Parents, teachers, and caregivers frequently ask me for advice about managing the burgeoning sexuality of their pre-teen or teen, particularly when these teens are neurodivergent or have an intellectual disability.
Adults are (understandably) particularly concerned when this blossoming sexuality includes inappropriate behaviors, or concerns about the teen being taken advantage of. This blog will break down four key aspects to keep in mind, and a useful framework to bring it altogether as you navigate this period with your teen or pre-teen!
Four Key Things to Keep in Mind:
1.Normalize this phase/our bodies: Adults often panic when their teen starts demonstrating sexual development. It is important to remember that this is normal. Very normal. If you’re like most adults, you’re likely not all that comfortable talking to teens about sex and sexuality. However, it is incredibly important that you are able to be clear and specific with your teen as they navigate this life phase. Biologically, most of us are wired to go through puberty, experience sexual arousal, and to feel attraction. Regardless of whether your child is neurodivergent or has a cognitive disability, it is very normal that they’re experiencing puberty and the developing sexuality that goes along with it. As you think about your teen and how to address this - keep this in mind.
While you don’t necessarily need to discuss it with your teen - you likely went through some of these things yourself, and you’re a great resource of information! As you’re navigating this with your teen, it may be important for you to assess your own thoughts and perspectives about sexuality and sex, particularly as it relates to teenagers. Often, the messages that we have around sex/sexuality are the things we were taught by our own parents. Consider whether the messages you learned growing up are the same messages that you want to pass along to the teens in your life. (i.e. If you were never comfortable talking about sexuality with your parents, and you understood that it was a taboo subject for them - do you want your child to feel that same way?)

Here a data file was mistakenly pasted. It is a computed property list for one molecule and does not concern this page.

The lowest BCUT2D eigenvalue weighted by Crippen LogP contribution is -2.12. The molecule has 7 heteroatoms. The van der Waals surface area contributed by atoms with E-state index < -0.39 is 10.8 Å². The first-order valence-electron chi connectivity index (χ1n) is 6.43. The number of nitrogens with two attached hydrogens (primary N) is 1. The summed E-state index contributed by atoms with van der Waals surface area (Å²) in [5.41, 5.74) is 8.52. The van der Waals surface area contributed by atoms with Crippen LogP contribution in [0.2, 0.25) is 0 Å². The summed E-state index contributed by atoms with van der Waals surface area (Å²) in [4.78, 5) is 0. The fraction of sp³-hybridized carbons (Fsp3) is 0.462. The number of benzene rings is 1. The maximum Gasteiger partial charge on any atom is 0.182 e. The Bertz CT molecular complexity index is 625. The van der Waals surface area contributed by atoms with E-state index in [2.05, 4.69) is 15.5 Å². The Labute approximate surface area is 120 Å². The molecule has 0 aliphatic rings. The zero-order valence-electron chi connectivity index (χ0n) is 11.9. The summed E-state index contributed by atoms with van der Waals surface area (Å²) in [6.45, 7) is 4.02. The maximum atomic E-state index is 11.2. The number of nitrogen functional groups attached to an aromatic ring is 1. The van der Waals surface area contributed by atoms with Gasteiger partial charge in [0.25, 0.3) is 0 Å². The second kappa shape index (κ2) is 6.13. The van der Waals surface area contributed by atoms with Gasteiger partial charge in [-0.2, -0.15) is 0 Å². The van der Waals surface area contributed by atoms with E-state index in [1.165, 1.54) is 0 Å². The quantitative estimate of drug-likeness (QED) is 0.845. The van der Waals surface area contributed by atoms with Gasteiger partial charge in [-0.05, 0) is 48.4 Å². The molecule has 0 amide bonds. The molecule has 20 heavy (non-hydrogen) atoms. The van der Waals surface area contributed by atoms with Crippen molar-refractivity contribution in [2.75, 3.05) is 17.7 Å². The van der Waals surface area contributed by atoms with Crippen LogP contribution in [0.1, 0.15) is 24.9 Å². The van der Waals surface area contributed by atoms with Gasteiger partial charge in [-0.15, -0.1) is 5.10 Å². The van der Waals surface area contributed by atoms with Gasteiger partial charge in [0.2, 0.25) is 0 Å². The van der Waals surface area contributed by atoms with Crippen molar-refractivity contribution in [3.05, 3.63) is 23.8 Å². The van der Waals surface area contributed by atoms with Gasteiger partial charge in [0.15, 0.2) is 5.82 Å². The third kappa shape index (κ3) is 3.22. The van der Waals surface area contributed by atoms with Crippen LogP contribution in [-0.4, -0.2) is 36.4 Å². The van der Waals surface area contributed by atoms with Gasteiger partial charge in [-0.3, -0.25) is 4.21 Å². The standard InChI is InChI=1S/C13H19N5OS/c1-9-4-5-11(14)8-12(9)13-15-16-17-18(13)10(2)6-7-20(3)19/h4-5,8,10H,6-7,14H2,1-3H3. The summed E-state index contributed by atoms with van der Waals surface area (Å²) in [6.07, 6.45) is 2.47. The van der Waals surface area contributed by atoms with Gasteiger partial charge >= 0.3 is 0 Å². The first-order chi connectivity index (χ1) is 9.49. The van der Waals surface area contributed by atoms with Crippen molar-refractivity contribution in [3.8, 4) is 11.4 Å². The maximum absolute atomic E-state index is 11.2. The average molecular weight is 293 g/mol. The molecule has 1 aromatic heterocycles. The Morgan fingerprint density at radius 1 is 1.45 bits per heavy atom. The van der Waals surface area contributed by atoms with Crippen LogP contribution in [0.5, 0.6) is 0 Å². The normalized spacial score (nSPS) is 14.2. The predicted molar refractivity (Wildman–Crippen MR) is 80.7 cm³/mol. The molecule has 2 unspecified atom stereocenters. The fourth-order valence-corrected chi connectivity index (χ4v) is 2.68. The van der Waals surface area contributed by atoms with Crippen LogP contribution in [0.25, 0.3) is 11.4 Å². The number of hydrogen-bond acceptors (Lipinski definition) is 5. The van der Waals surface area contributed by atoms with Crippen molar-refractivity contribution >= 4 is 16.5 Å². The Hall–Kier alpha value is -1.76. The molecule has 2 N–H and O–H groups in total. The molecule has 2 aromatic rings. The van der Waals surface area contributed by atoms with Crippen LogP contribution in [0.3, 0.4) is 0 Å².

2. Teach Clear Boundaries Without Shame: Often, well-meaning adults end up inadvertently shaming their teens for their sexuality, which can create long-term issues for the teen, and teach the child that the adult is not a safe resource to seek out when they need support. Our goal should be to provide clear directions without shame. As we’re helping our teens to know what is normal - be mindful about communicating these elements to the teen without judgement. Even if you need to set limits with your teen, be sure that you’re communicating to them that a behavior may not be welcome at a specific time, or in a specific place…but that this does not mean they are “bad.”
3. Pro-actively talk about puberty and sexuality: Having conversations *before* a big issue arises is important. Yes, your teen may stare at the floor and pretend the conversations aren’t happening. But, I promise they’re listening. You may be here because an issue has arisen, and you’re trying to figure out what to do. And, don’t panic - it is never too late! But, it may be a good idea to make a list of what you want your teen to know about sex/sexuality/puberty, and then identify what you need to teach them in order for them to know each of those things.
4. Shrink their world as necessary: If a teen is at-risk, either of acting out towards someone else, or being taken advantage of - it is our job to ensure that our kids stay safe. We may need to “shrink their worlds” until we can guarantee safety.
Okay - you may agree that these things make sense, but be wondering what to do if you run into any challenges (inappropriately timed self-stimulation, for example). We’ll get into that now! A useful framework that we can use when considering issues around sexuality is the What-Why-What-How Model, which includes asking the four questions below:
What happened? (Just the facts)
Why did it happen? (Try to understand the youth’s perspective/worldview)
What do we want to have happen?
How can we encourage that to happen? (What do you need to teach? What skills does your child need to learn?)
This model help us identify how we need to handle an issue that we might be encountering. Imagine that a teenager is engaging in self-stimulation of their genitals in a classroom setting.